Do Questions Still Matter?

Author: 
Erik Peterson, Executive VP Consulting, Corporate Visions, and Tim Riesterer, Chief Strategy and Marketing Officer, Corporate Visions

“Ask questions and listen; after all, you have two ears and one mouth — use them in proportion.”

Selling maxims like this are coming under serious scrutiny, and to understand why, look at the rise of insights-based selling. With an insights approach, many marketers and salespeople are wondering: where do questions fit in?

Diagnostic questions won’t disappear from sales conversations but it’s worth considering how best to use such questions to create the urgency needed to show buyers their current situation is unsafe and that it’s time to make a change.

A recent set of experiments we conducted with Dr. Zakary Tormala, a professor at the Stanford Graduate School of Business, shows that questions have a critically important role in persuasion. But, in an insights-based model, it’s all about where and when you use them.

What we wanted to find out through the study was whether there’s a difference in message effectiveness and persuasion based on whether you ask diagnostic questions before delivering an insight, or after. Is there a statistically significant difference between doing one and not the other?

Yes. Here’s how we structured the test:

305 individuals who took part in an online experiment were told the purpose of the research was to learn more about personal health behaviors regarding their intake of vitamin D.

The study described recent scientific insights about vitamin D deficiency, risks and potential solutions. The message — identical for all participants — was intended to raise awareness about vitamin D deficiency and spur changes in behavior.

Participants were randomly assigned to one of three different message conditions — different in that they varied the presence and timing of questions about participants’ vitamin D intake:

•   Insight-first condition Participants received an insights-based message about vitamin D use before being asked the following questions (both accompanied by a scale ranging from 0 (“not well at all”) to 10 (“very well”).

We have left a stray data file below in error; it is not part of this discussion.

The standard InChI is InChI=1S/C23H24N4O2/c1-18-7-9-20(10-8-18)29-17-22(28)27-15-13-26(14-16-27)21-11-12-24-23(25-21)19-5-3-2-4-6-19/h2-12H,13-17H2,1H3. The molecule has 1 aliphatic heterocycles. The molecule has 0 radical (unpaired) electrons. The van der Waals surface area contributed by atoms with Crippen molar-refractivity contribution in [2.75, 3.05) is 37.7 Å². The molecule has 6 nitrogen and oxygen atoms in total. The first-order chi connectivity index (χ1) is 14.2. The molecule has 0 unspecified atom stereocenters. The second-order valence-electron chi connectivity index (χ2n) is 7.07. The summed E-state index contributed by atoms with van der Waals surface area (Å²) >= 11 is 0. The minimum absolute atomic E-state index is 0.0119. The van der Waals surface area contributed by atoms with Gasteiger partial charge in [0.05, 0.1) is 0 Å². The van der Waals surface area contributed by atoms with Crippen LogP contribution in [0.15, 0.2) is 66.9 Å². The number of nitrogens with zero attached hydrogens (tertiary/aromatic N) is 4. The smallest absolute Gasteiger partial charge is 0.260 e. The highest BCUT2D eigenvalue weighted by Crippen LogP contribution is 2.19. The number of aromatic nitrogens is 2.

Question #1: Compared to other people, how well do you think you are doing getting your recommended amount of vitamin D each day?

Question #2: In more absolute terms, how well do you think you are doing getting your recommended amount of vitamin D each day?

•   Questions-first condition The second group heard the diagnostic questions first, then received the exact same insights-based message about vitamin D.

•   Insight-only condition In a third condition, recipients heard only the insights-based message and were not asked any questions.

The study revealed people reported doing far worse with their vitamin D intake when the questions came after the insight instead of before.

Expanding the 0-10 scales out to a 0-100 percent range, participants reported doing 7.2 percent worse with their vitamin D intake in the insight first condition. That means prospects are more willing to admit they’re struggling when you deliver an insight before a question, instead of following the traditional approach most often taught today.

We also wanted to test which approach was best for convincing people to do something different. To find out, the study had all participants continue to a new screen where they answered a series of questions designed to measure the persuasive power of the message.

The study showed participants in the insights-first condition produced a positive, statistically significant effect on the message’s persuasive impact. Conversely, the questions-first condition had no statistically significant impact on the insight’s persuasiveness.

The study also found asking diagnostic questions before the insight generates no more persuasive power than skipping such questions entirely.

Leading with an insight is the best way to get prospects to realize that their current situation is unsafe and that it’s time to consider change. Getting this sequence right can establish early on that you are a disruptive, change-creating seller — not just a transactional one.